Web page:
There is no denying that gratitude is hardest when things aren't overtly wonderful. When I'm churning the wheels at a job that I'm still not sure exactly what I think of it, when a bike ride (with Loki) ends with a hurt ankle, when the pile of laundry doesn't ever seem to dwindle.
When I struggle to give thanks and to find things to pluck down with pen and keys:
**crisp walks in the dog**
**produce coming down in prices**
**fun, funky songs stuck in my head**
**tea and my bible in the morning (one of my goals this year was to read the new testament in 2 months, well, I didn't but I will get it done during lent)**
**the way Loki gathers all his toys in the living room**
When simply listing doesn't change anything, although it has changed me. The skies are still cloudy and the ground still muddy.
**a spontaneous trip to Marquette to see Christopher during a day when I wouldn't normally see him**
** waking up briefly to a kiss before he leaves for the day**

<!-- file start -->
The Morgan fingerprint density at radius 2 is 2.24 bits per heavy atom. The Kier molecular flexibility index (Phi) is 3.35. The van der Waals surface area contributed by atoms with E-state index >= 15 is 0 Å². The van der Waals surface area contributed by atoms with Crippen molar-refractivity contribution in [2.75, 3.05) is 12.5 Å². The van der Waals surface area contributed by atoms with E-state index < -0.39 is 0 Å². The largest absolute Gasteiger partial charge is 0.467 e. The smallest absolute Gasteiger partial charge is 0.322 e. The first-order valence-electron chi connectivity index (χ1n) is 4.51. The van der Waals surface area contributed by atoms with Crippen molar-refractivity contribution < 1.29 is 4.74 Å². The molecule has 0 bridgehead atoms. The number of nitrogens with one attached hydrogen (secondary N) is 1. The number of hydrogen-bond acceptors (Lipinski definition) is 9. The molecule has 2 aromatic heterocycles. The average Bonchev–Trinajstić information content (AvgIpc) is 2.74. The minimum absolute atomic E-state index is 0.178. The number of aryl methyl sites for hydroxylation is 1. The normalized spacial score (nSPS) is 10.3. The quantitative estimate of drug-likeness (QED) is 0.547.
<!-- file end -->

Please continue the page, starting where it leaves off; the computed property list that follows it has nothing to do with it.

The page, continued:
**sorting through things; a few boxes for Goodwill**
I grumble, ungrateful, cataloging the good but failing to see it - focusing on the clouds and the laundry and the pain.
**asking for forgiveness for an angry, ungrateful heart**
I cry frustration and hurt on my husband's shirt.
**his wise words**
**his fingers brushing away my tears**
**grace and forgiveness, given first by God then by my husband**
With repentance, struggle reaps fruit; with forgiveness, focus shifts to the good.
There will be cloudy and laundry and pain and all of those things do deserve a portion of my time and energy but by giving them my day, I make a statement about my day. Choosing to see the good, the blessings, the gifts while still wearing a rain jacket, folding laundry and taking advil and icing my ankle, is difficult. Being thankful for those things: rain jackets, folded towels, advil and ice is not my first instinct.
But in that kind of thanksgiving, though I don't have it all figured out, there is joy ... life ... peace.